That's what a new Pew study finds: after demonstrating solid support for legal abortions a year ago, Americans are now essentially split on the question.

Asked whether abortion should be legal or illegal "in all or most cases," the country favored abortion rights 54-41 in August 2008; now, opposition has gained ground, as Americans still want abortion to be legal, but only by a margin of 47-45.

According to Pew's chart, Americans were last split on abortion near the beginning of President Bush's first term:

abortion poll.gif

This isn't the first sign of anti-abortion momentum we've seen this year: in May, Gallup reported that more Americans identified themselves as "pro-life" than as "pro-choice," though that survey also found a slight shift to the left among people who thought abortion should be legal under "most" or "only in a few" circumstances.

Social issues have seen some leftward movement in the past year, as gay marriage in particular has caught on in several states.

Pew detects a pattern in the abortion numbers: it's Republicans who are shifting. And that goes to support Pew's explanation that it may be an Obama effect:

No single reason for the shift in opinions is apparent, but the pattern of changes suggests that the election of a pro-choice Democrat for president may be a contributing factor. Among Republicans, there has been a seven point decline in support for legal abortion and a corresponding six point increase in opposition to abortion. But the change is smaller among Democrats, whose support for legal abortion is down four points with no corresponding increase in pro-life opinion. Indeed, three groups of President Obama's strongest supporters - African Americans, young people and those unaffiliated with a religion - have not changed their views on abortion at all. At the same time, fully half of conservative Republicans (52%) - the political group most opposed to abortion - say they worry Obama will go too far in supporting abortion rights.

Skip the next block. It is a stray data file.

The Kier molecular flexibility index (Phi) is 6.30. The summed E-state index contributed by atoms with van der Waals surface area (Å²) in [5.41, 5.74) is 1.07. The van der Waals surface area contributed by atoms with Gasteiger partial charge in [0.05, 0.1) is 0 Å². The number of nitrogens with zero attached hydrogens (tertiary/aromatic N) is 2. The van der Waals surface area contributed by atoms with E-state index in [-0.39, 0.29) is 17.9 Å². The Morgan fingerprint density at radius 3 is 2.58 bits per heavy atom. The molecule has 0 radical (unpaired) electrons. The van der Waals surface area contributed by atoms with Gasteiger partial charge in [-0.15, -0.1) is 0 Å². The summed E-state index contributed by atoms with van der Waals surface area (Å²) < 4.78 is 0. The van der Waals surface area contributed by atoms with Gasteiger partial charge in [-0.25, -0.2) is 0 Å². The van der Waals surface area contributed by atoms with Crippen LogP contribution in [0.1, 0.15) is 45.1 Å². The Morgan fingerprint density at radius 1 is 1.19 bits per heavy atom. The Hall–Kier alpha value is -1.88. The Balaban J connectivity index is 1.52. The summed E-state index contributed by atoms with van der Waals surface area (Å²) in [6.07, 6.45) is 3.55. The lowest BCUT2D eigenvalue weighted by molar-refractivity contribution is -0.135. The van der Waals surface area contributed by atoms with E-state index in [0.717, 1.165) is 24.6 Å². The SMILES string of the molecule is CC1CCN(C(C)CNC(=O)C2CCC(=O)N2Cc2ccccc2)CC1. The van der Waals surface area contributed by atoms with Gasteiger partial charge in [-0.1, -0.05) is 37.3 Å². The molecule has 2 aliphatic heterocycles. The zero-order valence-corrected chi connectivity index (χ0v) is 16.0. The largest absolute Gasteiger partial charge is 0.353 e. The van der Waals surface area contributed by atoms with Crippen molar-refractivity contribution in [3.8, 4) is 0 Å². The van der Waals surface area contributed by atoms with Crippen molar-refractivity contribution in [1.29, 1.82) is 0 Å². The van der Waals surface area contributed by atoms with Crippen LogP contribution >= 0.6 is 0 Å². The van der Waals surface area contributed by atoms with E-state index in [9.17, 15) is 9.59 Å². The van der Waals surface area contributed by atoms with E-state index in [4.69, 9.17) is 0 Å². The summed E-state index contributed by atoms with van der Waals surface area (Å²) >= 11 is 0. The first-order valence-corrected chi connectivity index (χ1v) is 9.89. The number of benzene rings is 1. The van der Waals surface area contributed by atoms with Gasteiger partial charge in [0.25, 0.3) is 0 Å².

Now that there's a pro-choice president, liberals aren't as worried about abortion: makes sense. And, as conservative energy swells against the president in a not-so-directed manner--some protest bailouts, some protest health care, some protest government debt--the opposition has hardened against the new leader. That seems to make sense too.

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